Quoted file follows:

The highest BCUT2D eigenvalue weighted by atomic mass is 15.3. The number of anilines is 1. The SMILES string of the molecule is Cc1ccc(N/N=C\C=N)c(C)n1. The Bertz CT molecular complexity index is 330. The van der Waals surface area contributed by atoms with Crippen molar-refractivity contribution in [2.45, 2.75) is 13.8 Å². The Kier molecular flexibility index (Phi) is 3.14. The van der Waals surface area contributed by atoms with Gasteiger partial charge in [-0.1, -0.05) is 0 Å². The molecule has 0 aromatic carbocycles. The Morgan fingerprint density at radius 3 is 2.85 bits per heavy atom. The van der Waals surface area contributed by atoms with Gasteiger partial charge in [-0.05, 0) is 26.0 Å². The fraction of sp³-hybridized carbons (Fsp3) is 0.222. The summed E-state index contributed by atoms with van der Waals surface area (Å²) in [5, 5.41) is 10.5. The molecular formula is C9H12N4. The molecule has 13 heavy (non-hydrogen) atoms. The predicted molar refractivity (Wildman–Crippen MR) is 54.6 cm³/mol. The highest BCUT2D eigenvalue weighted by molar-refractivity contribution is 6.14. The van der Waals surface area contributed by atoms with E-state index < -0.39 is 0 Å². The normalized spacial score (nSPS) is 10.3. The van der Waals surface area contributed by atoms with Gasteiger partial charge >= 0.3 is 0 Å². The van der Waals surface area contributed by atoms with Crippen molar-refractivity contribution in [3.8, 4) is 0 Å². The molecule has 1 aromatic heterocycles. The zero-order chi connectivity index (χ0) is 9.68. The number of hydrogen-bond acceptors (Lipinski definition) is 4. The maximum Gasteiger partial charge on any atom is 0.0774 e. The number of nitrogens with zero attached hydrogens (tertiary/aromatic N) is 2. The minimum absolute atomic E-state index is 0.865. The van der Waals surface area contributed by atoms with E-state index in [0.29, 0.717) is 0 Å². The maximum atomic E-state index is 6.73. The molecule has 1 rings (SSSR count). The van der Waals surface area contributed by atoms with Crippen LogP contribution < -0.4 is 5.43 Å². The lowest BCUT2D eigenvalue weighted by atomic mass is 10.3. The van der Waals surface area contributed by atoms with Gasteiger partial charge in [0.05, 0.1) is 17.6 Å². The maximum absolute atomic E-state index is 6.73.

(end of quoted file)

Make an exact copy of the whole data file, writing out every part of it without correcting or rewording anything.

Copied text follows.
The highest BCUT2D eigenvalue weighted by atomic mass is 15.3. The number of anilines is 1. The SMILES string of the molecule is Cc1ccc(N/N=C\C=N)c(C)n1. The Bertz CT molecular complexity index is 330. The van der Waals surface area contributed by atoms with Crippen molar-refractivity contribution in [2.45, 2.75) is 13.8 Å². The Kier molecular flexibility index (Phi) is 3.14. The van der Waals surface area contributed by atoms with Gasteiger partial charge in [-0.1, -0.05) is 0 Å². The molecule has 0 aromatic carbocycles. The Morgan fingerprint density at radius 3 is 2.85 bits per heavy atom. The van der Waals surface area contributed by atoms with Gasteiger partial charge in [-0.05, 0) is 26.0 Å². The fraction of sp³-hybridized carbons (Fsp3) is 0.222. The summed E-state index contributed by atoms with van der Waals surface area (Å²) in [5, 5.41) is 10.5. The molecular formula is C9H12N4. The molecule has 13 heavy (non-hydrogen) atoms. The predicted molar refractivity (Wildman–Crippen MR) is 54.6 cm³/mol. The highest BCUT2D eigenvalue weighted by molar-refractivity contribution is 6.14. The van der Waals surface area contributed by atoms with E-state index < -0.39 is 0 Å². The normalized spacial score (nSPS) is 10.3. The van der Waals surface area contributed by atoms with Gasteiger partial charge >= 0.3 is 0 Å². The van der Waals surface area contributed by atoms with Crippen molar-refractivity contribution in [3.8, 4) is 0 Å². The molecule has 1 aromatic heterocycles. The zero-order chi connectivity index (χ0) is 9.68. The number of hydrogen-bond acceptors (Lipinski definition) is 4. The maximum Gasteiger partial charge on any atom is 0.0774 e. The number of nitrogens with zero attached hydrogens (tertiary/aromatic N) is 2. The minimum absolute atomic E-state index is 0.865. The van der Waals surface area contributed by atoms with E-state index in [0.29, 0.717) is 0 Å². The maximum atomic E-state index is 6.73. The molecule has 1 rings (SSSR count). The van der Waals surface area contributed by atoms with Crippen LogP contribution < -0.4 is 5.43 Å². The lowest BCUT2D eigenvalue weighted by atomic mass is 10.3. The van der Waals surface area contributed by atoms with Gasteiger partial charge in [0.05, 0.1) is 17.6 Å². The maximum absolute atomic E-state index is 6.73.